Proving the Business Case for the Internet of Things

Silver Spring bolsters smart-energy portfolio with Streetlight.Vision takeover

Iain Morris
May 13, 2014
Smart-grid technology player Silver Spring Networks has announced its takeover of Streetlight.Vision, whose software is being used to support the deployment of energy-efficient smart street lighting in a number of Asian and European cities.

Financial terms of the deal were not disclosed, but Silver Spring Networks said the acquisition would help it to improve its own networked street light solution and expand its geographical reach.

The company also plans to develop additional smart-city solutions based on Streetlight.Vision’s (Paris, France) technology expertise.

“The Streetlight.Vision team has developed a world-class smart-city technology platform,” said Scott Lang, the chairman, president and chief executive of Silver Spring Networks (Redwood City, CA, USA). “Streetlight.Vision’s successful track record serving a global client base also positions Silver Spring well to expand its footprint into new geographies and markets.”

Streetlight.Vision reckons that cities’ management and operation of critical infrastructure – using Internet of Things technologies – will become increasingly important to economic competitiveness in future.

“We are thrilled to join an industry leader like Silver Spring,” said Christophe Orceau, Streetlight.Vision’s general manager. “Their proven ability to deliver and operate large-scale networks for cities and energy providers around the world makes them an ideal company to scale our technology to the next level.”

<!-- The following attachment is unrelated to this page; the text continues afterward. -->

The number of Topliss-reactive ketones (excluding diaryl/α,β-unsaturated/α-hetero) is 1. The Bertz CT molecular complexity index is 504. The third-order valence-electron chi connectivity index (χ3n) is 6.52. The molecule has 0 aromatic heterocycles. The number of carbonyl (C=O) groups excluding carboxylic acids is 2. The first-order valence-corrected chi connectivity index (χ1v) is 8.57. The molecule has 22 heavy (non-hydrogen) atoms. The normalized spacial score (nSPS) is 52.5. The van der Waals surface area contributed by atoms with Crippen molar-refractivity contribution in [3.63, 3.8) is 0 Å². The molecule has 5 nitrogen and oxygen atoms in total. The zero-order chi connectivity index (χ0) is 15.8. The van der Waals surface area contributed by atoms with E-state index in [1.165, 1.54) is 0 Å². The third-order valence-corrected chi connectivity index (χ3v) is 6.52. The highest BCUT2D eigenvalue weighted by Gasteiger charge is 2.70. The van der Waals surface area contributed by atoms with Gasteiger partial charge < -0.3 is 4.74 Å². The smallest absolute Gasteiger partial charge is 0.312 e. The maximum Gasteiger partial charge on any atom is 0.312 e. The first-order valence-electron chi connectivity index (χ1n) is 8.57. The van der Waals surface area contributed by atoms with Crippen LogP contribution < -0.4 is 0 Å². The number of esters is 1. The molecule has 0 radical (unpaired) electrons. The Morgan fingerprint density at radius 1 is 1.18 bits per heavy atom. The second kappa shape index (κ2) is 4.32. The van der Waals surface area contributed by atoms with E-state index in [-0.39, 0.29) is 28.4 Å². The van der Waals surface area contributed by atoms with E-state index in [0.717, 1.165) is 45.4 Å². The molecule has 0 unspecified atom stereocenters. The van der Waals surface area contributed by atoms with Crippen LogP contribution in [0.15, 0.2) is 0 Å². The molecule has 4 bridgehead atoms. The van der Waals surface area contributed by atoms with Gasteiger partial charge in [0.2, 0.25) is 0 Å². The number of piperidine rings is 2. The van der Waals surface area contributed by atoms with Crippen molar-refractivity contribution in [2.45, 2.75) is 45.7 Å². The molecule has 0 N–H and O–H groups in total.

Silver Spring Networks and Streetlight.Vision have previously collaborated on a smart city project in Paris, where they have successfully demonstrated a networked street lights solution, while Silver Spring Networks is at work on connecting street lights in Copenhagen and Miami.

Claiming to have deployed more than 18.5 million IPv6-networked devices for smart-grid networks around the world, Silver Spring Networks recently flagged a 3% dip in revenues for the first quarter, to $71.8 million, and saw its net loss widen to $9 million, from $8.4 million in the same period last year.

Speaking to analysts during the company’s earnings call, Lang said that newer customer deployments were taking longer to ramp up but insisted Silver Spring Networks had not suffered any “competitive losses” and that its market share remained strong.

He also further explained the rationale for acquiring Streetlight.Vision, estimating the size of the addressable market at some 300 million public street lights.

“Streetlight.Vision has a growing pipeline and is currently working with more than 15 resellers globally, with customers in China and Europe,” said Lang. “There’s also a chance to get pull-through sales of our existing solutions, and this gives us a strong team in smart cities.”
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